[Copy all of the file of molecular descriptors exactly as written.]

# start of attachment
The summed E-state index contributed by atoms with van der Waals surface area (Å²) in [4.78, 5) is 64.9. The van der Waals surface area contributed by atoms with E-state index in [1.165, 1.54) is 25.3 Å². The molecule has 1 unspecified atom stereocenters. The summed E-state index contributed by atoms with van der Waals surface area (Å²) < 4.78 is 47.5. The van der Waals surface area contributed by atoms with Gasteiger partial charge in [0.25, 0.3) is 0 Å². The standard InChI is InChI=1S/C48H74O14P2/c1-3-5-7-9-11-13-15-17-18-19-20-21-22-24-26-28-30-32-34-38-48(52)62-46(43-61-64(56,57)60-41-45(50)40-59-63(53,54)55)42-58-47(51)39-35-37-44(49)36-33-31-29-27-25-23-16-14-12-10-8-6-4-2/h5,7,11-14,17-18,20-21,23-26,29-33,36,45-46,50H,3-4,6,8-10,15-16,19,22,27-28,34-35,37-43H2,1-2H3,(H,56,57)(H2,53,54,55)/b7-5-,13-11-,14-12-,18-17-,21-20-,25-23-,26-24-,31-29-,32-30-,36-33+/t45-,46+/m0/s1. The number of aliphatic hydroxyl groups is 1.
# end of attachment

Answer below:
The summed E-state index contributed by atoms with van der Waals surface area (Å²) in [4.78, 5) is 64.9. The van der Waals surface area contributed by atoms with E-state index in [1.165, 1.54) is 25.3 Å². The molecule has 1 unspecified atom stereocenters. The summed E-state index contributed by atoms with van der Waals surface area (Å²) < 4.78 is 47.5. The van der Waals surface area contributed by atoms with Gasteiger partial charge in [0.25, 0.3) is 0 Å². The standard InChI is InChI=1S/C48H74O14P2/c1-3-5-7-9-11-13-15-17-18-19-20-21-22-24-26-28-30-32-34-38-48(52)62-46(43-61-64(56,57)60-41-45(50)40-59-63(53,54)55)42-58-47(51)39-35-37-44(49)36-33-31-29-27-25-23-16-14-12-10-8-6-4-2/h5,7,11-14,17-18,20-21,23-26,29-33,36,45-46,50H,3-4,6,8-10,15-16,19,22,27-28,34-35,37-43H2,1-2H3,(H,56,57)(H2,53,54,55)/b7-5-,13-11-,14-12-,18-17-,21-20-,25-23-,26-24-,31-29-,32-30-,36-33+/t45-,46+/m0/s1. The number of aliphatic hydroxyl groups is 1.